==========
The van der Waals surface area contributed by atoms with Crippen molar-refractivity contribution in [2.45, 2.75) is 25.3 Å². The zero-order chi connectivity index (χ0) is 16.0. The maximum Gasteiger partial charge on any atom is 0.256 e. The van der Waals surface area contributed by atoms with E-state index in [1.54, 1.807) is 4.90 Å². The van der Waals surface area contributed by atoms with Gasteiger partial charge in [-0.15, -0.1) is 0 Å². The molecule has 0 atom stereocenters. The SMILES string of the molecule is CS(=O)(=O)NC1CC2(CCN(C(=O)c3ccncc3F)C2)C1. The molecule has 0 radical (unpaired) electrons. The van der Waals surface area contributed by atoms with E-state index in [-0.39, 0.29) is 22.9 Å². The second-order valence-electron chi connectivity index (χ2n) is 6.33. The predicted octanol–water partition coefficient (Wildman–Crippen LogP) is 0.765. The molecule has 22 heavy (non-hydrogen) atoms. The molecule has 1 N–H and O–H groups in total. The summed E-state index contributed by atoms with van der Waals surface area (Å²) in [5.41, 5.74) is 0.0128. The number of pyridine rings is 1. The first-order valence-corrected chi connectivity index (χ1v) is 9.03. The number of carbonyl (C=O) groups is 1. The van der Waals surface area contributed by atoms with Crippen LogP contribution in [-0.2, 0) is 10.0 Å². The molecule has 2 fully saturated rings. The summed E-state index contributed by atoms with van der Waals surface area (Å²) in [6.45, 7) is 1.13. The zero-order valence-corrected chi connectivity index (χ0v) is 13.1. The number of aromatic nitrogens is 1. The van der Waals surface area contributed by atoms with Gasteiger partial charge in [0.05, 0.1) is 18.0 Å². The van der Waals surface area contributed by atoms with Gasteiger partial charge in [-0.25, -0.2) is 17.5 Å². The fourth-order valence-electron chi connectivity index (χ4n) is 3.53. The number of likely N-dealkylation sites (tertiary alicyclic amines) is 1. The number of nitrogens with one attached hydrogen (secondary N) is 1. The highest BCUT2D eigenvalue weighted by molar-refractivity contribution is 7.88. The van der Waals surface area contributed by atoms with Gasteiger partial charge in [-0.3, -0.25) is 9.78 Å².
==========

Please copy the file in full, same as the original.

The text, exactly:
The van der Waals surface area contributed by atoms with Crippen molar-refractivity contribution in [2.45, 2.75) is 25.3 Å². The zero-order chi connectivity index (χ0) is 16.0. The maximum Gasteiger partial charge on any atom is 0.256 e. The van der Waals surface area contributed by atoms with E-state index in [1.54, 1.807) is 4.90 Å². The van der Waals surface area contributed by atoms with Gasteiger partial charge in [-0.15, -0.1) is 0 Å². The molecule has 0 atom stereocenters. The SMILES string of the molecule is CS(=O)(=O)NC1CC2(CCN(C(=O)c3ccncc3F)C2)C1. The molecule has 0 radical (unpaired) electrons. The van der Waals surface area contributed by atoms with E-state index in [-0.39, 0.29) is 22.9 Å². The second-order valence-electron chi connectivity index (χ2n) is 6.33. The predicted octanol–water partition coefficient (Wildman–Crippen LogP) is 0.765. The molecule has 22 heavy (non-hydrogen) atoms. The molecule has 1 N–H and O–H groups in total. The summed E-state index contributed by atoms with van der Waals surface area (Å²) in [5.41, 5.74) is 0.0128. The number of pyridine rings is 1. The first-order valence-corrected chi connectivity index (χ1v) is 9.03. The number of carbonyl (C=O) groups is 1. The van der Waals surface area contributed by atoms with Crippen LogP contribution in [-0.2, 0) is 10.0 Å². The molecule has 2 fully saturated rings. The summed E-state index contributed by atoms with van der Waals surface area (Å²) in [6.45, 7) is 1.13. The zero-order valence-corrected chi connectivity index (χ0v) is 13.1. The number of aromatic nitrogens is 1. The van der Waals surface area contributed by atoms with Gasteiger partial charge in [0.05, 0.1) is 18.0 Å². The van der Waals surface area contributed by atoms with Gasteiger partial charge in [-0.25, -0.2) is 17.5 Å². The fourth-order valence-electron chi connectivity index (χ4n) is 3.53. The number of likely N-dealkylation sites (tertiary alicyclic amines) is 1. The number of nitrogens with one attached hydrogen (secondary N) is 1. The highest BCUT2D eigenvalue weighted by molar-refractivity contribution is 7.88. The van der Waals surface area contributed by atoms with Gasteiger partial charge in [-0.3, -0.25) is 9.78 Å².